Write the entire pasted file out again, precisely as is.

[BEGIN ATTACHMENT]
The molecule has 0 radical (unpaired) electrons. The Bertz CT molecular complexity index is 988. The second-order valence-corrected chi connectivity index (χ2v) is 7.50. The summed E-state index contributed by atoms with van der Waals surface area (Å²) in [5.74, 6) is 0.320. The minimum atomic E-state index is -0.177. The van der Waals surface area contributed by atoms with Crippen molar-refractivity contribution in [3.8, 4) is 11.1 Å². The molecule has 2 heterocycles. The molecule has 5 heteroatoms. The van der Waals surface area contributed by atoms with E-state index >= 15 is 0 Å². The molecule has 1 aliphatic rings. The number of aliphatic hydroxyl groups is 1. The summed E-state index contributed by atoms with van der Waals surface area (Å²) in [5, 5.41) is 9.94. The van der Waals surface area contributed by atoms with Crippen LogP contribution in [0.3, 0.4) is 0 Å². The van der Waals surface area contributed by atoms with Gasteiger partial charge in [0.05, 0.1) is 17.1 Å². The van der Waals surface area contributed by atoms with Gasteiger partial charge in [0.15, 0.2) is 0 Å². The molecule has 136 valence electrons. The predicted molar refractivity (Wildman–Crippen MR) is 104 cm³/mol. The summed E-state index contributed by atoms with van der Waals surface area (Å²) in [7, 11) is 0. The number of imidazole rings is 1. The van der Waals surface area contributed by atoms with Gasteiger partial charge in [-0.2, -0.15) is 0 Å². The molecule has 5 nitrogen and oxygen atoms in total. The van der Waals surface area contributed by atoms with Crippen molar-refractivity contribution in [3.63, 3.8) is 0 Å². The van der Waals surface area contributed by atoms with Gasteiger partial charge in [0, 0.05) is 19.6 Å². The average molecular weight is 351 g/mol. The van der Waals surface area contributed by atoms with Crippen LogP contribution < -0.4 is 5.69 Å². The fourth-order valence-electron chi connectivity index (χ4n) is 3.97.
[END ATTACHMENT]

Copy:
The molecule has 0 radical (unpaired) electrons. The Bertz CT molecular complexity index is 988. The second-order valence-corrected chi connectivity index (χ2v) is 7.50. The summed E-state index contributed by atoms with van der Waals surface area (Å²) in [5.74, 6) is 0.320. The minimum atomic E-state index is -0.177. The van der Waals surface area contributed by atoms with Crippen molar-refractivity contribution in [3.8, 4) is 11.1 Å². The molecule has 2 heterocycles. The molecule has 5 heteroatoms. The van der Waals surface area contributed by atoms with E-state index >= 15 is 0 Å². The molecule has 1 aliphatic rings. The number of aliphatic hydroxyl groups is 1. The summed E-state index contributed by atoms with van der Waals surface area (Å²) in [5, 5.41) is 9.94. The van der Waals surface area contributed by atoms with Crippen LogP contribution in [0.3, 0.4) is 0 Å². The van der Waals surface area contributed by atoms with Gasteiger partial charge in [0.05, 0.1) is 17.1 Å². The van der Waals surface area contributed by atoms with Gasteiger partial charge in [0.15, 0.2) is 0 Å². The molecule has 136 valence electrons. The predicted molar refractivity (Wildman–Crippen MR) is 104 cm³/mol. The summed E-state index contributed by atoms with van der Waals surface area (Å²) in [7, 11) is 0. The number of imidazole rings is 1. The van der Waals surface area contributed by atoms with Gasteiger partial charge in [-0.2, -0.15) is 0 Å². The molecule has 5 nitrogen and oxygen atoms in total. The van der Waals surface area contributed by atoms with Crippen molar-refractivity contribution in [3.63, 3.8) is 0 Å². The van der Waals surface area contributed by atoms with Gasteiger partial charge in [0, 0.05) is 19.6 Å². The average molecular weight is 351 g/mol. The van der Waals surface area contributed by atoms with Crippen LogP contribution < -0.4 is 5.69 Å². The fourth-order valence-electron chi connectivity index (χ4n) is 3.97.